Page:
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November 22, 2017

Homewood Community Provides Input as Plans for First Engagement Center Move Forward

Pitt’s Community Engagement Centers project is moving forward with plans to open the inaugural facility in Homewood next spring.

Last month, faculty and staff members from across the University spent an evening with Homewood community members at an information and input forum.

“The forum gave us an opportunity to bring Pitt people and Homewood residents together to talk about what is possible through our Community Engagement Centers,” said Lina Dostilio, assistant vice chancellor for community engagement, who is overseeing the development of the centers. “Also, we received genuine feedback and input from community members about how the University can add value and contribute to the good things already happening in the Homewood community.”

Daren Ellerbee

Daren A. Ellerbee moderated a panel discussion during the Oct. 30 information and input forum. Ellerbee serves as director for the Community Engagement Center in Homewood.

Scheduled to open in spring 2018, the first phase of the center will be located on the main business corridor of Homewood. In October 2017, Pitt’s Board of Trustees approved renovations to the facility in which the center will be housed in order to accommodate classrooms, conference rooms, gathering spaces, offices, a science learning space and gallery space, among other amenities. A second facility is also in development as the latter phase of the center in Homewood.

 At the Oct. 30 forum, Kathy W. Humphrey, senior vice chancellor for engagement and chief of staff, led Pitt’s representatives in speaking of the potential benefits of the planned center for Pittsburgh’s East End neighborhoods. Daren A. Ellerbee, director of the center in Homewood, served as moderator for a panel discussion that featured local community leaders, including Pennsylvania State Representative Ed Gainey; Rick Adams, board president for Primary Care Health Services, Inc.; Fred Brown, president and CEO for Homewood Children’s Village; and Julie Motley-Williams, executive director of the Homewood-Brushton YMCA. Each panelist spoke of their own professional interactions with various divisions of the University of Pittsburgh. They remarked on the University’s long-standing commitment to being a good neighbor, its commitment to forming a solid union with East End residents and the positive boost the community engagement centers will provide for the community of Homewood.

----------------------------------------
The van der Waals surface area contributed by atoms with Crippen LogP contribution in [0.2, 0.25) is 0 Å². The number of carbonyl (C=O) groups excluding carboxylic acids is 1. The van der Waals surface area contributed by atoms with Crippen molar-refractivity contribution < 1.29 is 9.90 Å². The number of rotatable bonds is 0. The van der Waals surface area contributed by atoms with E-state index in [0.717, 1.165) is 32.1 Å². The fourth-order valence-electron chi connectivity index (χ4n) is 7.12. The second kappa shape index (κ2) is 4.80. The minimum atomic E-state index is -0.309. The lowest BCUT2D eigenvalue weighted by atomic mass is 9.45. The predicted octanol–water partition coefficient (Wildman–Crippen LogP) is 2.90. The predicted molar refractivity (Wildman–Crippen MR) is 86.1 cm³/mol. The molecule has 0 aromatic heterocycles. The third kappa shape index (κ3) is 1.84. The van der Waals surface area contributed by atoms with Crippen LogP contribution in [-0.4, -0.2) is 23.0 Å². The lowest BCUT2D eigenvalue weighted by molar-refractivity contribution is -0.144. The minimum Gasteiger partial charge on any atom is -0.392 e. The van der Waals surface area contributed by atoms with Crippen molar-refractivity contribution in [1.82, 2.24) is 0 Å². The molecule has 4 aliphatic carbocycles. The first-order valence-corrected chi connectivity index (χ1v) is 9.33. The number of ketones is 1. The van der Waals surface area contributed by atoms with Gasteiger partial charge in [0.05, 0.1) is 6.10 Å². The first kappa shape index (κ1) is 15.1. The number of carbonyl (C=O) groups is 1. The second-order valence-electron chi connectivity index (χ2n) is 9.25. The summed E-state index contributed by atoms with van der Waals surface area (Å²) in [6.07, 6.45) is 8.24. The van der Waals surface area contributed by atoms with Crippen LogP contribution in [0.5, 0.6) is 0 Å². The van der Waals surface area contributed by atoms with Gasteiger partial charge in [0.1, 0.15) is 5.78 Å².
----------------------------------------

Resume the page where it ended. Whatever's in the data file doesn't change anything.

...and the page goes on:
In addition to participating in the panel discussion, attendees were served dinner and encouraged to meet and greet with Pitt faculty and staff members stationed at 17 University exhibits. The exhibits outlined how individual disciplines of the University would participate in center programming and provided a chance to hear from local residents.

panel discussion at CEC Homewood event

A panel of community leaders spoke of the positive benefits Pitt’s Community Engagement Centers will bring to the Homewood community. From left: Fred Brown, president and CEO, Homewood Children’s Village; Ed Gainey, state representative for the 24th legislative district; Rick Adams, board president for Primary Care Health Services, Inc.; and Julie Motley-Williams, executive director of the Homewood-Brushton YMCA.

The School of Health and Rehabilitation Sciences (SHRS), for instance, plans to create a wellness pavilion to expand community health and wellness services for people of all ages—in connection with the Alma Illery Medical Center, a community-based nonprofit health care center also located in Homewood. Representatives from the SHRS used the forum as an opportunity to meet residents, find out what programs they felt were most needed and what times of day would the wellness pavilion would best serve them.

Another group represented at the event was the University Center for Social and Urban Research (UCSUR). The Homewood Community Engagement Center will further support two UCSUR projects — the Western Pennsylvania Regional Data Center and the Southwestern Pennsylvania Community Profiles — that have been used to help community organizations and residents have better access to data about their communities.

“There is a wide range of programs and initiatives that are possible through the participation of the schools here at the University. When those initiatives are offered in partnership with existing community-based groups, the benefit for the larger community is amplified tremendously,” said Dostilio. “The University of Pittsburgh is looking to create a long-term union and be a part of the community of Homewood. Our forum was the latest of many steps to making this unique partnership a reality.”

The centers are a key aspect of “The Plan for Pitt,” the University’s strategic plan. They play a key role in its goals of deepening its commitment to being a partner and resource to its surrounding urban neighborhoods, city and region. Chancellor Patrick Gallagher announced the plan to create the series of centers in July 2016.


Anthony M. Moore,, 412-624-8252


Filed under: Feature,Volume 50 Issue 7

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